If not for those before us who saw the importance of sustaining and preserving art, we would not have any access to the creative genius of artists of the past. As lovers of beauty and art, it’s on us to find, treasure and protect the Van Goghs, Picassos, and Basquiats of today for generations to come. Art often speaks directly to the state of the society in which it was created making it valuable contributions to the human timeline. Do your part, become a historian for your generation!

So, what are some of the barriers to you starting or growing you personal art collection? Share and let’s discuss in the comments below!



“Steal like an artist” and more inspiration from Pablo Picasso

“I am always doing things I can’t do, that’s how I get to do them.” -Pablo Picasso

Whenever I see a painting by Spanish artist Picasso (1881-1973), I’m awestruck with the beauty, creativity and sheer iconic status of his works. His distinctive mesh of abstract faces with distorted facial features and use of bold black lines at one moment then use of soft curves and colors the next is enough to make him one of my favorite artists. His catalog spans from still life to abstract, portraiture to sculpture. The guy was prolific. He is one of the greatest.

March, 1932 Oil on Canvas

Girl Before a Mirror. Oil on canvas. Painted 1932.

Not often does an artist’s life spark my curiosity as much as their work. But Picasso’s life, both facts and rumors, fascinate me in a special way. More than anything, I find wonder and inspiration in his quotes. Here are a few of my favorites:

“Everything you can imagine is real.”

Les femmes d’Alger (Version “O”). Oil on canvas. Painted 1955.

If you can believe it, you can achieve it! Don’t you believe you can fly?!

OK, sorry for the R. Kelly reference, but that statement is simply The Truth. I believe in this principle so much that I devote time each day to prayer, positive affirmation and visualization. Every day. It’s important to imagine myself accomplishing goals and seeing my dreams come true. Taking the time to use my imagination not only helps me be more creative, it increases my faith and belief that all things are possible for me.

“Others have seen what is and asked why. I have seen what could be and asked why not.”

The Kiss. Oil on canvas. Painted 1969.

With so much conflict, hatred and ignorance running rampant in the world, I charge myself with stepping back and asking “why can’t creation of beauty through love ease the pains of the world?” and “what will I do to promote and perpetuate art, beauty and love everyday. How can I make this goal my life’s work?”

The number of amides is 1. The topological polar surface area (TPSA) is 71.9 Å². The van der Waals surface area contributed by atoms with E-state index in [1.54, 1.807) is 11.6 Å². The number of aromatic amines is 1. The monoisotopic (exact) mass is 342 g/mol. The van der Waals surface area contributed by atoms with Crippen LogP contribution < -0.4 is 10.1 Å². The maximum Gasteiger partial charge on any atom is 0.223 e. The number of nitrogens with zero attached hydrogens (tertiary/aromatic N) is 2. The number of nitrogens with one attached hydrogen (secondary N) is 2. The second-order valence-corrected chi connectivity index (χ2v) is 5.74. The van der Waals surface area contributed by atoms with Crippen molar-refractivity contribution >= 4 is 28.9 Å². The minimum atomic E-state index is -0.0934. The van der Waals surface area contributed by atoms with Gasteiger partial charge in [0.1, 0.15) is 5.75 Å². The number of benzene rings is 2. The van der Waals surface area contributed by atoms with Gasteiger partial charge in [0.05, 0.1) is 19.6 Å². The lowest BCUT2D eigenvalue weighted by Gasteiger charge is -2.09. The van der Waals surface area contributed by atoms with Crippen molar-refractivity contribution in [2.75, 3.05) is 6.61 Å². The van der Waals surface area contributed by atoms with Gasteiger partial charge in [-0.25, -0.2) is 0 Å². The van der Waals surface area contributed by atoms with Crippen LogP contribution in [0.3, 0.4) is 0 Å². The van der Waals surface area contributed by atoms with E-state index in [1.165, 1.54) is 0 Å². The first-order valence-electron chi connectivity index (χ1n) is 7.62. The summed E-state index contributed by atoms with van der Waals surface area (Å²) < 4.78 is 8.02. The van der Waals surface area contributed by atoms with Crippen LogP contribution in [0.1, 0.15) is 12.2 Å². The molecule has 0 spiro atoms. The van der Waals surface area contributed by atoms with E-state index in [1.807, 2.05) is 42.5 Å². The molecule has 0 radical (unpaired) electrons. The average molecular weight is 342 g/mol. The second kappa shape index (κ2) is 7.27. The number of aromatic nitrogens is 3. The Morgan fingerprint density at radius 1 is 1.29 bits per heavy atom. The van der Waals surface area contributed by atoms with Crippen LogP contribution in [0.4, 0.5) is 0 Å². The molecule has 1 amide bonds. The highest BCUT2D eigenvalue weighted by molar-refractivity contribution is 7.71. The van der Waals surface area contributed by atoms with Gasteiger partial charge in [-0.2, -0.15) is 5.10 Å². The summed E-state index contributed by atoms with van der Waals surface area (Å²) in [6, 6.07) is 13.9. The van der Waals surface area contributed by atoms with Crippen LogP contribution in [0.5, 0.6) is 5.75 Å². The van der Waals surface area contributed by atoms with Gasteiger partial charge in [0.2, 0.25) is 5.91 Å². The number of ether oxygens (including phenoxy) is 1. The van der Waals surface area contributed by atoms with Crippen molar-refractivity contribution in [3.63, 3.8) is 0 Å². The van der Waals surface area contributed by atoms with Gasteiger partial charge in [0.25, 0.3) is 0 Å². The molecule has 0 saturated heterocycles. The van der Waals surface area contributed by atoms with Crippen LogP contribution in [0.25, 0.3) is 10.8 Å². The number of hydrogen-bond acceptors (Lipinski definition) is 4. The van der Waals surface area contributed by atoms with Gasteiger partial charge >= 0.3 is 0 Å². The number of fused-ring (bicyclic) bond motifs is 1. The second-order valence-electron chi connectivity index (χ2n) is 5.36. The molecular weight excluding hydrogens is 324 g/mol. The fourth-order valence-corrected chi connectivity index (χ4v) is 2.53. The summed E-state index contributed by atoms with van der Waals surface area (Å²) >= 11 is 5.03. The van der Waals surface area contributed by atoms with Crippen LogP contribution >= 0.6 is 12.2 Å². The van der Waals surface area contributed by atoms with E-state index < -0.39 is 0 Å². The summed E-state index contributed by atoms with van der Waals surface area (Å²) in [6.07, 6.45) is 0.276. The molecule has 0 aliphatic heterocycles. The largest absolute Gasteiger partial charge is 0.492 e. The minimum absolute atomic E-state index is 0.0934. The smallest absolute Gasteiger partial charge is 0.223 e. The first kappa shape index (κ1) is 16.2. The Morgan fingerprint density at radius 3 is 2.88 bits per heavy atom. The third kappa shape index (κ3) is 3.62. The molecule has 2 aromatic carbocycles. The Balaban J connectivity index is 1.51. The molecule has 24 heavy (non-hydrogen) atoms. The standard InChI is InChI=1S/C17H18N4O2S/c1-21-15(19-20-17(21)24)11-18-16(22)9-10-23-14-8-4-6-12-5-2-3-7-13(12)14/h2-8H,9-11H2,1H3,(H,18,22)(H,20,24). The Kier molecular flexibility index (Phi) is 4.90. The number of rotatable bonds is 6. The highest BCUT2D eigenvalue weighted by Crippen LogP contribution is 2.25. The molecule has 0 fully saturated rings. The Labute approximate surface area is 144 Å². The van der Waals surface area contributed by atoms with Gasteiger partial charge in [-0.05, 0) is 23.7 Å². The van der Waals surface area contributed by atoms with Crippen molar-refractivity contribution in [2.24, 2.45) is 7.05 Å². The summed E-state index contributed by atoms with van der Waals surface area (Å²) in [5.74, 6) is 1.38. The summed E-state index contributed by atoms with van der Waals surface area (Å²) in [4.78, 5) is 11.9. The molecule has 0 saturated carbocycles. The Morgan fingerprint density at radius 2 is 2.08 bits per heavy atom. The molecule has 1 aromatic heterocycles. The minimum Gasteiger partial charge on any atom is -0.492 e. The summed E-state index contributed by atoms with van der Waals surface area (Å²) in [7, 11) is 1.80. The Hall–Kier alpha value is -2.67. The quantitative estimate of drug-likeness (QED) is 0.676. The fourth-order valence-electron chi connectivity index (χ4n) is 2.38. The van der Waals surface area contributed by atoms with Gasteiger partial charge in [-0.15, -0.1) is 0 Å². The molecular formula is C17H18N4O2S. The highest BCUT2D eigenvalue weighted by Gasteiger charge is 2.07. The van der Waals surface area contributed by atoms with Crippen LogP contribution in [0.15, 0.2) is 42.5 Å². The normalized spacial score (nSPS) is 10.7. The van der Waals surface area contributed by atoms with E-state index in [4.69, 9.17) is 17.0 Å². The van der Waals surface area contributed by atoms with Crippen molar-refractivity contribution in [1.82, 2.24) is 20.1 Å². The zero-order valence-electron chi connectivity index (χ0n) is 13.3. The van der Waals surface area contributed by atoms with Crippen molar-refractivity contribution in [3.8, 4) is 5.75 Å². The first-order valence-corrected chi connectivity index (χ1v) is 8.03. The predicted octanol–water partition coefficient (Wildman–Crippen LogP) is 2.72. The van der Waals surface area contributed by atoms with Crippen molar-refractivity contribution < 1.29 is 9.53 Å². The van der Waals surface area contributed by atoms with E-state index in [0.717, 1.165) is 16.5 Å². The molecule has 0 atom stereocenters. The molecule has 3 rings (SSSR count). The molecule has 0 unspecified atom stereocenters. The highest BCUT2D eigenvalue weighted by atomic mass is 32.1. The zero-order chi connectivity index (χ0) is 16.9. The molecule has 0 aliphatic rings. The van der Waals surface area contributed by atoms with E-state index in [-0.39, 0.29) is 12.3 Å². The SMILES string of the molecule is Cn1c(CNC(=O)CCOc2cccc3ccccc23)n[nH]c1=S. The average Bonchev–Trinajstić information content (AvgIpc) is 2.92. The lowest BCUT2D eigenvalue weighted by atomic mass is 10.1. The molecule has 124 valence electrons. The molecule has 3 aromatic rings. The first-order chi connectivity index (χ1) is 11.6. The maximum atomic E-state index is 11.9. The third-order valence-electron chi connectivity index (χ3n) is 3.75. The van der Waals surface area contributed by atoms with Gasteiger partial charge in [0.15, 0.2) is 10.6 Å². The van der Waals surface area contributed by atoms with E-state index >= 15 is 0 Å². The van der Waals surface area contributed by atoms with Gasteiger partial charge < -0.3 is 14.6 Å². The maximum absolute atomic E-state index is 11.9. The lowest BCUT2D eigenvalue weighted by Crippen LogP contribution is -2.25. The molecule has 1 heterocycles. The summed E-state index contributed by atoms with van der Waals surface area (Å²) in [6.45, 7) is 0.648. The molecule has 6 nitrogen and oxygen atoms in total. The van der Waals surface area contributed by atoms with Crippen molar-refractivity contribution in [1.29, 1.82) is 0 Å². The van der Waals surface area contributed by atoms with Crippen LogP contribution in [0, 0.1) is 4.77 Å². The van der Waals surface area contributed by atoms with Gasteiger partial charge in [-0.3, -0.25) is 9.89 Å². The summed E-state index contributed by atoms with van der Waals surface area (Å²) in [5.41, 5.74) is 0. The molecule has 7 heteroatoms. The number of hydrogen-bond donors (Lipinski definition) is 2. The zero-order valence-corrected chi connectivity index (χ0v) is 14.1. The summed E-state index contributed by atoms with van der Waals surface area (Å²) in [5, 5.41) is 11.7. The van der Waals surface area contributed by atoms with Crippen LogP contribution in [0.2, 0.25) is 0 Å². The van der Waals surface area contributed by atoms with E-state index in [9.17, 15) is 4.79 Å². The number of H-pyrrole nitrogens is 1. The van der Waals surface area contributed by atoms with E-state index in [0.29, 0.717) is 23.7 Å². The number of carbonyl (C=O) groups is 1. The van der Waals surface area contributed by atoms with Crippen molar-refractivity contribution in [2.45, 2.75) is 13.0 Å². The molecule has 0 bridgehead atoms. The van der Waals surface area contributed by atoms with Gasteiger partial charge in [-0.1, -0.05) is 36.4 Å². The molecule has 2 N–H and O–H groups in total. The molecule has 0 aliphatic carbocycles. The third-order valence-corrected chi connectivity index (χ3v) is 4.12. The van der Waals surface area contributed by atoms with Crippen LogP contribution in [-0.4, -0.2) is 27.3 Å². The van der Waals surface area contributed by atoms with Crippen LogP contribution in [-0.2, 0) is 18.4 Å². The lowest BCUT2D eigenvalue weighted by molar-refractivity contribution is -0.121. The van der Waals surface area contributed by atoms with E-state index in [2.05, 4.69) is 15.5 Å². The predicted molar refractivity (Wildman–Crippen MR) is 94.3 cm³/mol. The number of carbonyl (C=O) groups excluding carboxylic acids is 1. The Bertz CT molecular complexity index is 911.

“How can you expect a beholder to experience my picture as I experienced it? A picture comes to me a long time beforehand; who knows how long a time beforehand, I sensed, saw, and painted it and yet the next day even I do not understand what I have done. How can anyone penetrate my dreams, my instincts, my desires, my thought, which have taken a long time to fashion themselves and come to the surface, above all to grasp what I put there, perhaps involuntary.”

I cannot find a title or year for this beauty. I hope it is, in fact, a Picasso.

Picasso often spoke on his internal world as an artist giving insight to how his mind works as a person who is an artist. He reveals the long process inner thoughts and overall humanness of who he is as an artist. Such insight fascinates me. I place as high value on an artist’s statement as I do on the artist’s work. I always wonder, “who does this artist say she/he is?” instead of relying solely on who I interpret her/him to be.

“Good artists copy, great artist steal.”

Le Déjeuner sur l'Herbe (The Picnic). Édouard Manet. Oil on canvas. Painted 1862–1863.

Le Déjeuner sur l’Herbe (The Picnic). Édouard Manet. Oil on canvas. Painted

Le déjeuner sur l’herbe d’après Manet. Pablo Picasso. Painted 1960. Picasso was so inspired by Manet’s Le Déjeuner sur l’herbe that he “stole” it several times making at least 27 versions of the painting!

There’s controversy over whether or not Picasso actually said this but since it has become so synonymous with his persona, I’ll include it here.

I identify more as in innovator than an inventor. With a blank page in front of me, my mind is, well, blank. However, when I look at something that already exists, something that has already been done, I can take it and add to it in creative and unique ways. This ability is a gift and as a result of it, I’m not one to copy something I see. Copying requires taking what’s already done and doing the exact same thing. To innovate, one can take what’s there and make it one’s own (steal it) in order to make it better.

Action is the foundational key to all success.”


This quote spawned this blog post. If I want to run a blog, I have to write. If I want to become an authority in the art world, I must immerse and surround myself with the people and objects that define that world (yes, please!). To get anything done, you have to do it. If you’re a painter, paint. If you’re a writer, write. If you’re a hater, hate! It’s just what you do so do it! But seriously, do something, anything to live up to who you are. You owe that to yourself.

Me pondering another favorite quote from Picasso at the Sagamore in South Beach, Miami.

Here’s to more action and inspiration from Picasso and beyond.